This post is an exploration of the view that we ought to break our fasts with dates. The assumption comes from two main hadith, one is the hadith of Salman b. Amir al-Dabbi: ‘If you break your fast then do so with dates, and if you don’t find any, then with water for it is a purifier for you’ (al-Tirmidhi) which is considered a weak by some hadith scholars. The second is the description of the Prophet, related by Anas b. Malik and reported by Abu Dawud, that the Prophet would consume a few fresh dates or dry dates if he didn’t have fresh dates, or water if no dates were present, before offering the Maghrib prayer.
Thinking about the second hadith, the view of Ibn Taymiyyah came to mind:
Similarly, so when he ate dates and bread made from barley (and their like) – all the staple food of his country, does (the notion of) emulating the Prophet mean to specifically intend dates and barley to the extent that it is done by those who neither have dates growing in their lands nor does barley make up their staple diet, but where their staple consists of wheat, rice or other things? It is known that the second is legislated, the evidence of which is that upon the conquest of new regions the Companions would eat the staple of the respective country and wear the clothing of those lands, rather than intentionally seeking the staple foods of Madinah or its clothing. For if the second (i.e. seeking the staple foods of Madinah or its clothing) was better for the Companions they were worthiest of choosing the better.Majmu’ al Fatawa, Kitab Salah
1. It’s important to keep in mind that dates were the staple diet of the Arabs, easily and abundantly accessible, and something they’d eat everyday, all year round (dried for the off-season).
2. If we argue that the hadith establishes an istihbab (shar’i recommendation), is the only thing we take from the hadith the recommendation to break the fast with dates? The hadith ALSO states that the Prophet wouldn’t drink water, doing so only if he didn’t have dates, and that he’d only eat dates before Maghrib prayer. So is the recommendation only to eat dates, or a holistic one that says one ought to break the fast exclusively with dates (and no water) before the Maghrib prayer? If we say no, one may accompany the dates with water (and a whole host of fried fritters), and then pray, is this still ‘the sunnah’? What this speaks to is the way many enact the hadith of Anas b. Malik. They’ll staunchly argue that the hadith informs us that it’s better to break the fast with dates, but rather than follow the hadith through and offer the Maghrib prayer, they’ll follow up the dates with water and other drinks as well as a rich array of fried fritters: samosas, pakoras, falafels etc. If it’s “better” to eat dates because the hadith tells us this, then what for the rest of the hadith? This partial emulation seems inconsistent.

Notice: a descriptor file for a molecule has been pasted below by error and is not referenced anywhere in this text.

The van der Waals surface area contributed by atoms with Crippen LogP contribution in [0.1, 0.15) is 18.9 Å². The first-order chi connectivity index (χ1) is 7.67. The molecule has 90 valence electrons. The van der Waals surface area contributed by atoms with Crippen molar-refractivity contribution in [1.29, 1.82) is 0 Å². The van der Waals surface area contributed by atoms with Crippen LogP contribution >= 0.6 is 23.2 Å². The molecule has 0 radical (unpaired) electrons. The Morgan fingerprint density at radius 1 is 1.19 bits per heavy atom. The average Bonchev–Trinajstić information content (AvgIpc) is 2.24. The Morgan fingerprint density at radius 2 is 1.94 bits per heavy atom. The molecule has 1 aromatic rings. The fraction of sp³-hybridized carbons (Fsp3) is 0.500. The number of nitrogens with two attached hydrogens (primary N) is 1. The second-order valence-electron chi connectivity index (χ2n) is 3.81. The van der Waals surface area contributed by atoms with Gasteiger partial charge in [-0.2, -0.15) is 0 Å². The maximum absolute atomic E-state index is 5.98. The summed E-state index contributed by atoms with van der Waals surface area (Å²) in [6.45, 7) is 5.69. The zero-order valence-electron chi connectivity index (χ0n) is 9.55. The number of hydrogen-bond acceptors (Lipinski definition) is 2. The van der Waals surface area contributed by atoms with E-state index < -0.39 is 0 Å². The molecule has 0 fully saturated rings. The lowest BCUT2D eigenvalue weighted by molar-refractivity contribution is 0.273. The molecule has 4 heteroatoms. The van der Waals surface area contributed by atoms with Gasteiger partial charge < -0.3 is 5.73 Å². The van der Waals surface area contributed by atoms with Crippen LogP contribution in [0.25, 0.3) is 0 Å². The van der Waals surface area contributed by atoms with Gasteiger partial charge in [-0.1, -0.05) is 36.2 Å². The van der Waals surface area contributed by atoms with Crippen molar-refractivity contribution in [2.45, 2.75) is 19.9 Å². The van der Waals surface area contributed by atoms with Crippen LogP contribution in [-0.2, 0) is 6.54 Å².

3. Here I’m simply critically exploring the idea that it’s a religiously obliged value to specifically eat dates and whether the Prophet doing so might have been a cultural fact rather than a religious one. The authoritative Hanbali jurist, Mansur al-Bahuti, explained in reference to the hadith of Anas b. Malik that what is analogous to fresh and dry dates is “everything sweet that isn’t cooked.” (Sharh al-Muntaha)
4. Given that we live in the UK and dates neither make up our staple diets nor are they relatively cheap, the extra effort to purchase dates seems unnecessary. Of course, the idea of buying dates to help Palestinians is a worthy cause, but this specific project of support seems to be one that ought to practiced the entire year – not specifically during Ramadan, and is more a political cause than related to shar’i thoughts around break-fast (iftar).
5. For those who like dates and have them available, I believe there’s value in breaking the fast with them, then praying, and then drinking water etc. However, context will heavily determine what’s optimum. For example, if you’re cutting sugars from your diet then dates may not be the best option, and likewise, if you’ve been lifting heavy in the gym and require a protein boost, then perhaps a protein smoothie is more apt.
6. Given the fact that most of our fruits in London are imports, dates can be accessed like many other fruits, so is it better to opt for dates instead of other fruits? If we argue it is mustahab (recommended) to break the fast with dates then of course yes. But if we see it as a cultural proclivity, I guess it’d be down to a matter of personal preference and looking for something analogous, a natural product that is sweet (fruits, etc).